We Need to Retreat From the Beach
As ocean waters warm, the Northeast is likely to face more Sandy-like storms. And as sea levels continue to rise, the surges of these future storms will be higher and even more deadly. We can’t stop these powerful storms. But we can reduce the deaths and damage they cause… An Op Ed by Orrin H. Pilkey.
The Last Beach, A book by Orrin H. Pilkey And J. Andrew G. Cooper
"The Last Beach" is an urgent call to save the world's beaches while there is still time. The geologists Orrin H. Pilkey and J. Andrew G. Cooper sound the alarm in this frank assessment of our current relationship with beaches and their grim future if we do not change the way we understand and treat our irreplaceable shores.
California Coastal Armoring Report: Managing Coastal Armoring and Climate Change Adaptation in the 21st Century; Environment and Natural Resources Law & Policy Program, Stanford Law School*
In response to erosion and storm events, Californians have built seawalls, revetments, and other “coastal armoring” structures along significant portions of California’s coast. Coastal armoring now occupies more than 110 miles, or at least 10 percent, of the overall California coastline, including 33 percent of the southern California coastline. This coastal armoring has diminished California’s beaches and habitat, irreversibly altered bluffs, caused increased erosion to neighboring properties, and marred the natural beauty of the coast.
Plastic Refuse; By Santa Aguila Foundation
Plastic Refuse, is an image from Santa Aguila Foundation.
Let's Talk About Sand: Denis Delestrac At TEDxBarcelona
Denis Delestrac latest feature documentary, "Sand Wars" is an epic eco-thriller that takes the audience around the globe to unveil a new gold rush and a disturbing fact: we are running out of sand! In this TEDxBarcelona talk, he explains us where sand comes from and where it ends up...
The world population is living, working, vacationing, increasingly conglomerating along the coasts, and standing on the front row of the greatest, most unprecedented, plastic waste tide ever faced. Washed out on our coasts in obvious and clearly visible form, the plastic pollution spectacle blatantly unveiling on our beaches is only the prelude of the greater story that unfolded further away in the world's oceans, yet mostly originating from where we stand: the land. Featured image: ©© Bastian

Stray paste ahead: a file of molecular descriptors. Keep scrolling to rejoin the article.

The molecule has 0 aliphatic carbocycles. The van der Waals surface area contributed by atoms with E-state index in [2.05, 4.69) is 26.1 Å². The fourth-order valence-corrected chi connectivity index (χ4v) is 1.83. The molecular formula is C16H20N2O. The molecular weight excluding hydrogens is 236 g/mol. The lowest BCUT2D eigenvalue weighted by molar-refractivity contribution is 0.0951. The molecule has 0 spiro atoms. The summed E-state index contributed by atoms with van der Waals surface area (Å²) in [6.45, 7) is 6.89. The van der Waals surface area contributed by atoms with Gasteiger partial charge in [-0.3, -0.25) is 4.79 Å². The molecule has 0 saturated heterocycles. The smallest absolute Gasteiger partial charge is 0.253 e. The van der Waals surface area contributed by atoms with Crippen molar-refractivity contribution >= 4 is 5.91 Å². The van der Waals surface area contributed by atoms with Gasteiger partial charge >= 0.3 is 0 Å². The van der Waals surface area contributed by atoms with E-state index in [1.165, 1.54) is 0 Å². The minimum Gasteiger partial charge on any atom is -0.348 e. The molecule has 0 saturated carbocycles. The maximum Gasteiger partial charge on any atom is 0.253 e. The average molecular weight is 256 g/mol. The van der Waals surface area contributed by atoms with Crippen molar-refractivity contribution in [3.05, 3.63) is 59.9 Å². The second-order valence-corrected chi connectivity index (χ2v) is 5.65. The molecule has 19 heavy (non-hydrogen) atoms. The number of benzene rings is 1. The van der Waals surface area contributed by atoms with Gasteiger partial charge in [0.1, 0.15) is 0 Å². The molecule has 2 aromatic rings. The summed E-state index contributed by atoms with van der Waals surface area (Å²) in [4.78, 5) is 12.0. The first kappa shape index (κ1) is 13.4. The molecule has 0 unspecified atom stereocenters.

Take Action to End Global Beach Sand Mining!
We urge you to become part of the movement by signing the petition to end beach sand mining.
Asilah, Morocco: A Coastal Town Seeking Modernity; By Celie Dailey
Asilah is a beautifully revived town on the Atlantic coast of Morocco whose medina is white washed every year in preparation for its annual arts festival. Outside the medina walls lapped by ocean tides, there is a craggy shore with bright green algae growing on its eroded rocks. To the north, there are wide, flat sandy beaches but to the south, cliffs and caves are found on shoreline.
Just Washed In
There´s a construction boom in Sierra Leone. For people desperate to earn a living, this all translates into break-neck, environmentally disastrous, 24-hour, seven-days-a-week operations to carry hundreds of tonnes of sand from the beaches and sell it to builders as construction material.
The findings reveal a crucial and underappreciated role that animals have in ocean chemistry on a global scale..
President Obama ordered the first-ever federal limits on carbon pollution from power plants today, as part of a broad-based climate change initiative.
Due to climate change-related sea level rise, LaGuardia and other coastal hubs throughout the U.S. face a growing risk of flooding during even modest storms.
As the UN pressures Australia to better protect the Great Barrier Reef, here are some images of the spectacular wildlife harboured by this vast stretch of coral.
A 100-year-old dock on the San Pedro waterfront in Los Angeles will be developed into an urban marine research and business park, with the first phase slated for completion in 2018.
A study of the magnitude-7.7 earthquake that shook the northern coast of British Columbia, Canada, last October has solved a longstanding argument about the region’s geology. The finding suggests that even Pacific islands as far away as Hawaii might need to worry about tsunamis originating from this part of the Canadian coast.
The Gold Coast’s erosion-battered beaches have sustained more damage from king tides coinciding with the “supermoon”.
The rain managed to do what the district administration could not for long. The continuing downpour has dampened illegal sand mining operations along the Yamuna river. The officials cited the vast ecological destruction along the Konkan coast as an example of the destructive nature of such illegal sand mining.
Earthquake researchers have now identified a 30 kilometers long and ten kilometers deep area along the North Anatolian fault zone just 15 to 20 kilometers south from the historic city center of Istanbul, that could be the starting point for a strong earthquake.